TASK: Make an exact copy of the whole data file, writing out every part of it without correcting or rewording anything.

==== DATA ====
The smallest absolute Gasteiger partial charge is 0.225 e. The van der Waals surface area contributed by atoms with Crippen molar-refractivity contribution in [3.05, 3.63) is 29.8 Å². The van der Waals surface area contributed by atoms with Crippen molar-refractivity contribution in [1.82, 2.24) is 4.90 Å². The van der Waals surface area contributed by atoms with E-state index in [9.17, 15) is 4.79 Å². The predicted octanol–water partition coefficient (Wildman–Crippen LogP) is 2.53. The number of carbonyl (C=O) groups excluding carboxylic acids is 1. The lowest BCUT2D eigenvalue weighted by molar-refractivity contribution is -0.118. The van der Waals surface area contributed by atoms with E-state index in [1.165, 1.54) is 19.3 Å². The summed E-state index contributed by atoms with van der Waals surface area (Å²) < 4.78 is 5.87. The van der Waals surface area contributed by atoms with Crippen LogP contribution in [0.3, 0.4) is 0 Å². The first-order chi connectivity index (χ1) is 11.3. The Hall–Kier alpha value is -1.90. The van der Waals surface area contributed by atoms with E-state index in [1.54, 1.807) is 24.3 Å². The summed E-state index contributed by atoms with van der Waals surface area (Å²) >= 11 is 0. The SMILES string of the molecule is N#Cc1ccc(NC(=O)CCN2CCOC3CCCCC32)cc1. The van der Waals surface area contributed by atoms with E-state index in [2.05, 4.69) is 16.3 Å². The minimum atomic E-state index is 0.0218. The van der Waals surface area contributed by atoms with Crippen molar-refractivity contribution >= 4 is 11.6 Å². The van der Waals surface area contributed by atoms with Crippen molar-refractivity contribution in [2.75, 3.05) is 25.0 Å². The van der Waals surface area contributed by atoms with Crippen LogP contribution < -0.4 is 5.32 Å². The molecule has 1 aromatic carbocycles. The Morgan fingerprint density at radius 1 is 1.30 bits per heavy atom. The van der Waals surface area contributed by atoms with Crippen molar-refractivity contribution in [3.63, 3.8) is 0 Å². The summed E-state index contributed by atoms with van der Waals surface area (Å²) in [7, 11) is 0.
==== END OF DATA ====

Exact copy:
The smallest absolute Gasteiger partial charge is 0.225 e. The van der Waals surface area contributed by atoms with Crippen molar-refractivity contribution in [3.05, 3.63) is 29.8 Å². The van der Waals surface area contributed by atoms with Crippen molar-refractivity contribution in [1.82, 2.24) is 4.90 Å². The van der Waals surface area contributed by atoms with E-state index in [9.17, 15) is 4.79 Å². The predicted octanol–water partition coefficient (Wildman–Crippen LogP) is 2.53. The number of carbonyl (C=O) groups excluding carboxylic acids is 1. The lowest BCUT2D eigenvalue weighted by molar-refractivity contribution is -0.118. The van der Waals surface area contributed by atoms with E-state index in [1.165, 1.54) is 19.3 Å². The summed E-state index contributed by atoms with van der Waals surface area (Å²) < 4.78 is 5.87. The van der Waals surface area contributed by atoms with Crippen LogP contribution in [0.3, 0.4) is 0 Å². The first-order chi connectivity index (χ1) is 11.3. The Hall–Kier alpha value is -1.90. The van der Waals surface area contributed by atoms with E-state index in [1.54, 1.807) is 24.3 Å². The summed E-state index contributed by atoms with van der Waals surface area (Å²) >= 11 is 0. The SMILES string of the molecule is N#Cc1ccc(NC(=O)CCN2CCOC3CCCCC32)cc1. The van der Waals surface area contributed by atoms with E-state index in [2.05, 4.69) is 16.3 Å². The minimum atomic E-state index is 0.0218. The van der Waals surface area contributed by atoms with Crippen molar-refractivity contribution >= 4 is 11.6 Å². The van der Waals surface area contributed by atoms with Crippen molar-refractivity contribution in [2.75, 3.05) is 25.0 Å². The van der Waals surface area contributed by atoms with Crippen LogP contribution < -0.4 is 5.32 Å². The molecule has 1 aromatic carbocycles. The Morgan fingerprint density at radius 1 is 1.30 bits per heavy atom. The van der Waals surface area contributed by atoms with Crippen molar-refractivity contribution in [3.63, 3.8) is 0 Å². The summed E-state index contributed by atoms with van der Waals surface area (Å²) in [7, 11) is 0.